On the second clip, a British journalist, Matthew Syed, builds the case for Cognitive Diversity, borrowing a lot to the best seller “The Wisdom of Crowds” in which James Surowiecki (financial editor at The New Yorker) provides numerous examples where the average of the responses provided a better answer than the specialist’s opinion, underlying the need for Cognitive Diversity.

But none of the HBR research nor Matthew Syed explain the most important: How do you get Cognitively Diverse people to come to agree?

All of us who have ever worked with real teams in their lives, know that, if the Cognitive Diversity concept is attractive… intellectually, its application is far from easy. Numerous studies and our own humble observation of hundreds of teams going through simulations as close from reality as possible (StratX simulations for example, used by 90 of the top 100 Business Schools) as well as a long research undertaken at IMD by its retired Professor, Chris Parker, showed that some specific behaviours (Value Building Behaviours) manage to create the right culture, conducive to the best expression of Cognitive Diversity:

  • Active Listening: or seeking to understand (not necessarily agree with) what the other persons say, why they say it and why they think it matters.
  • Ask Open Questions: this is about being authentically curious, after parking our own certainties, convictions and beliefs. It shows cognitive respect and willingness to understand.
  • Summarise: at two level, a) intellectual, whereby I prove to you that I was carefully seeking to understand your thoughts and b) emotionally, where I demonstrate that also understood the person’s emotions behind their position.
  • Support: is about finding the points I authentically and fully support in that person’s point of view. It may seem all wrong, but it can’t be. What is it I can honestly support in their proposition?
  • Challenge: I may now (finally!) disagree, or have a different way of looking at the situation. This is not about rebuffing nor proving wrong. It is about expressing my own diverging thoughts, expecting the same benevolence and respect I showed.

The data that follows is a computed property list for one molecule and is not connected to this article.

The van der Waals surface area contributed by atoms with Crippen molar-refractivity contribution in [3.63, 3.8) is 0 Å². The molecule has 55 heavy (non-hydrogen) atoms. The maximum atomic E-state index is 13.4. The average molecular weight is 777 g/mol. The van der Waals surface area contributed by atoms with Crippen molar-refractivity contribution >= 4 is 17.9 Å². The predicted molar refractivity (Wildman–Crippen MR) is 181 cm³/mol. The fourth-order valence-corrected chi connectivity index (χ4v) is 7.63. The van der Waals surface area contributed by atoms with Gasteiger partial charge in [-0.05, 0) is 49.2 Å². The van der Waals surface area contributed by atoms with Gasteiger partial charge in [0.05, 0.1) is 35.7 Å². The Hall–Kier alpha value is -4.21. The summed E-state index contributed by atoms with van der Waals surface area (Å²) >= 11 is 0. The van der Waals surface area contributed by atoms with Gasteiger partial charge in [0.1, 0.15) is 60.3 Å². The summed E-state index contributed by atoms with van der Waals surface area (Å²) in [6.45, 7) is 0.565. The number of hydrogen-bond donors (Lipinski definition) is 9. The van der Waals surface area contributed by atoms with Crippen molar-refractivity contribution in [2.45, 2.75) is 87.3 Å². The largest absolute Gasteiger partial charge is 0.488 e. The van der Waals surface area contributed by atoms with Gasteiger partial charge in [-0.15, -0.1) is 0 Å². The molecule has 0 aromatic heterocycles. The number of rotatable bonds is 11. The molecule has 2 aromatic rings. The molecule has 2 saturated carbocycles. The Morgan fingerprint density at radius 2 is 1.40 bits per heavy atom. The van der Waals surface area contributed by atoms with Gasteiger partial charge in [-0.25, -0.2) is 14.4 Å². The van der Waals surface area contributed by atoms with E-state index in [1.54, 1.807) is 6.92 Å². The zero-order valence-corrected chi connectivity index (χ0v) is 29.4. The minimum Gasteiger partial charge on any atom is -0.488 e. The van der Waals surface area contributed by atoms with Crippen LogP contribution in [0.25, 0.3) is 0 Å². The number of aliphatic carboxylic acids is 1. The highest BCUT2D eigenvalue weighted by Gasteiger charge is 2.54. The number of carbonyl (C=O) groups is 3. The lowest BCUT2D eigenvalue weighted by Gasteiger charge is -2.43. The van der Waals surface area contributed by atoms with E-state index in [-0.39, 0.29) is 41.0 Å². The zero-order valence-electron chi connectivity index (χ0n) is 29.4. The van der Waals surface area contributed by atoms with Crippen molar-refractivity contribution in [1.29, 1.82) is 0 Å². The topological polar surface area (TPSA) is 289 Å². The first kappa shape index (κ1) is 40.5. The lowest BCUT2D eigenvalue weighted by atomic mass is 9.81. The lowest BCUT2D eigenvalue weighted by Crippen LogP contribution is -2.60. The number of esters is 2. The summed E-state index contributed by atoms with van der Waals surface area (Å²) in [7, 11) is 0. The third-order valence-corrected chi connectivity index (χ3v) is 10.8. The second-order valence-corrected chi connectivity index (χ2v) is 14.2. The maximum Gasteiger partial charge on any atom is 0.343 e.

• Clarifying: How many disagreement have we not fallen into, by lack of mutual comprehension? An important Value Building Behaviour to explain, ensure alignment, explore instead of deciding, dictating and moving on at all costs.
  • Ask for a time-out: This happens when one participant to the conversation realises its dynamic are in danger of falling apart. It is about cooling the atmosphere, ensuring we are still on track etc.
  • Ask for/Offer feedback: Feedback, as we all know, is one of the surest way to create the ideal culture for Cognitive Diversity to blossom. Everyone agrees, but so few organisations do it as naturally and fluidly as a firm such as… McKinsey for example, where it was calculated that, in Australia, the “average young consultant” was getting 300 feedback/year on average!

If you wish to create a culture of Inclusion which will then conduce to Diversity, try and practice those Value Building Behaviours every day, in every interaction with your people and clients. Enjoy your Inclusive Leadership Journey!


  1. Yann Talamoni

    To be noticed that Mattew Syed was also a famous international table tennis player (who played some years in French club near Bordeaux). Maybe it’s International cursus in sport makes him aware of some specific company behaviours 🙂

    • Didier Marlier

      😉 Thank you, Yann. Indeed, he was more famous as a Table Tennis Player than as a journalist… I just wanted to avoid confusing readers with too many details. Thank you for your feedback here!